Communications—Radio Codes: Chris Warrillow

Reading Paul Oates’ article on Communications rekindled memories of Christmas, 1968.

I was in Kieta, Bougainville. After many months in the bush (incidentally equipped with an A510 radio), escorting CRA geologists out of Panguna to such places as Mainoki; Atamo and Karaulto (where, most likely, untested gold and copper riches still remain in CRA’s extant Prospecting Authorities Nos. 1 to 7 – now renamed Exploration Licences, I was appointed acting Assistant District Commissioner (a/ADC).

The formal preparations for my duties, immediately prior to the incumbent proceeding on leave, culminated in the signing of the Handover/Takeover Certificate. It was a procedure with which I was reasonably familiar having gone through the process as incoming and/or outgoing officer-in-charge of other stations earlier in my career. At least here there were no Treasury, Commonwealth Bank or Post Office agencies involved. These had been taken over by relevant full-time staff as Kieta town grew rapidly over the preceding months. The police (RPNGC) and prison (Corrective Institution or CIS) also had their own full-time officers.

Listed on the Certificate were the contents of the office safe: the usual documents and “accountable forms”, and details of the petty cash, stamp advance, .38 Smith & Wesson revolver, Lee Enfield Mk V .303 rifle (pad-locked to a wall support), and ammunition for both. However also included, in addition to the familiar Department of District Administration (DDA) code mentioned by Oates, were the “Playfair Code” and an accompanying old document titled The Coast Watching Guide.

Time was short and there were more pressing matters to attend to than having such esoteric historical “leftovers” fully explained to me. What use was all that Royal Australian Navy information going to be to me with our major concerns being landowners, CRA and the proposed mine?

In any case, my temporary elevation to nambawan kiap of the Kieta Sub-District was scheduled to last only three months and I had no reason to believe that there was any threat of an imminent invasion! I had no cause to worry over the possibility of at least a couple of my many duties, that of Coast Watcher and that of Receiver of Wrecks, taking up much of my time.

The World Bank funded telecommunication revolution in PNG commenced in late 1968. So at that time Kieta still lacked a reliable connection to the rapidly developing mainland network which relied greatly on mountain-top line-of-sight repeater stations.

The town did enjoy a “normal” telephone service through the Post Office and its attached telephone exchange. However STD and ISD connections to the outside world were introduced later with, initially, the (then) “state-of-the-art” tropo-scatter technology.

“Radio traffic” was of course also handled through the Post Office. Whether it was by radio link to Rabaul, or some other new-fangled system such as telex, I knew not. Thus it was that, mid-afternoon on Christmas Eve, the Postmistress rang my office and informed me that an “urgent” telegram had been received from Canberra.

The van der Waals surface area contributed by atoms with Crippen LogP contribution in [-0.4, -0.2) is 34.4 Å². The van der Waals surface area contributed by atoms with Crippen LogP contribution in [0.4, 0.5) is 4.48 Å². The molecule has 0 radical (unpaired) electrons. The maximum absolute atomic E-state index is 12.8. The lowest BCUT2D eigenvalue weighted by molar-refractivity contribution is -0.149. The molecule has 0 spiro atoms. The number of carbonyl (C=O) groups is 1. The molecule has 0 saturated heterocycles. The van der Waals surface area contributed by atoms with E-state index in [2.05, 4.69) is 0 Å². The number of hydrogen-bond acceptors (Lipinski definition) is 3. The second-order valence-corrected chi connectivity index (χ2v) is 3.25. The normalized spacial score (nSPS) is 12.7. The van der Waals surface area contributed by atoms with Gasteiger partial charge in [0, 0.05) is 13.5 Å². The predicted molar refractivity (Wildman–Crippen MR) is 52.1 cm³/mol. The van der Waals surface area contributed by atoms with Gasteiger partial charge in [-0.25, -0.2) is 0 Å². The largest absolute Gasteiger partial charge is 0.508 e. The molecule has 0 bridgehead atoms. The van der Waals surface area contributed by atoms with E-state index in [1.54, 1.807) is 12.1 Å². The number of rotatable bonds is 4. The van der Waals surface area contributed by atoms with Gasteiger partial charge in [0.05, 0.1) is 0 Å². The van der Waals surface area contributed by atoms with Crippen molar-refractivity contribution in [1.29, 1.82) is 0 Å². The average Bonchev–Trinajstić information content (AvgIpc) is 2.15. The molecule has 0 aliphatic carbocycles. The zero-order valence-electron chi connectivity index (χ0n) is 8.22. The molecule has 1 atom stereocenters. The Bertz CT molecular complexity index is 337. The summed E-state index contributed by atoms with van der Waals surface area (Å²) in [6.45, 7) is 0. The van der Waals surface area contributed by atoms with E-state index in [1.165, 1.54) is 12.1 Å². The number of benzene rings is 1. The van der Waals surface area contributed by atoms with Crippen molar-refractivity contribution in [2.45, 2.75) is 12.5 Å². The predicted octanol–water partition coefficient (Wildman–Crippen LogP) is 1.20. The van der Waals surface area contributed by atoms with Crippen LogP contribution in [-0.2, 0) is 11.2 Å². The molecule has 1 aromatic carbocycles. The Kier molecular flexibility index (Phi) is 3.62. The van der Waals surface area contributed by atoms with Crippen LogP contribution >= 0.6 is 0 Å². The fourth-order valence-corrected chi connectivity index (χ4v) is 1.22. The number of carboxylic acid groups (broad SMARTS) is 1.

“Would (I) care to come and collect it before (she) closed down for the two day holiday?”

I drove around to the nearby Post Office and was handed a sealed envelope (the standard P&T type used to deliver yellow-slips upon which telegrams were typed or, on small out-stations, often merely hand-written). Through the envelope’s transparent window frame the (tele?-printed) words “DISTROFF KIETA” on red paper (used for urgent signals) was all that could be read. The lady responsible for handling Her Majesty’s Royal Mail confided “It’s in code too”.

Back in my office I soon found that the telegram was indeed in code: but not the familiar DDA code. Indeed, it was from Naval HQ and thus, I concluded, encrypted in Playfair. Open the safe: out with the manual! Come on: less than an hour to go until the planned six minutes past four departure time for the Kieta Club (unlike these days in PNG we didn’t finish at noon on holiday eves!)

It was after 4pm when I finally cracked it: Merry Christmas to you and your staff STOP Wishing you all a prosperous 1969 STOP …

Only four words to go. Time for beer at last!! Another couple of minutes, and:

A thousand curses! … Acknowledge in code immediately.

Some wag in RAN HQ Canberra seemed to think it amusing to keep us on our toes and test the alertness, or otherwise, of its far-flung outpost.

Damn! Back to the manual and eventually, in Playfair code, I completed an outwards (urgent) telegram form:

Your message acknowledged STOP Same to you STOP Distroff Kieta.

For a moment I wondered if a similar inward-telegram was somewhere in limbo addressed to DISCOM SOHANO and maybe I should update Canberra’s intelligence with information that District Commissioner Des Ashton (incidentally RAN ret.) had recently abandoned the former District HQ on Sohano Island in Buka Passage and relocated to Kieta.

No! Precious drinking time was slipping by. I would brief the DC later.

Grabbing five dollars’ worth of stamps from the advance for payment I returned to the now closed Post Office.

The dutiful Postmistress, whom I’d telephoned to wait for me, opened up her premises to send my telegram on its way shortly before 5 pm. No doubt some duty officer in RANHQ in the ACT, on double-time, would decode it in less than a minute that same evening, shred it and chortle.

“Nothing too serious, I hope?” the Postmistress asked. I thanked her for her trouble and wished her a Merry Christmas with re-assurances that, although it was classified information (wink … nod), all was well and there was no need to do other than celebrate the festive season.

For her troubles I offered to shout her and her husband a Christmas drink if they cared to join me at the Club.


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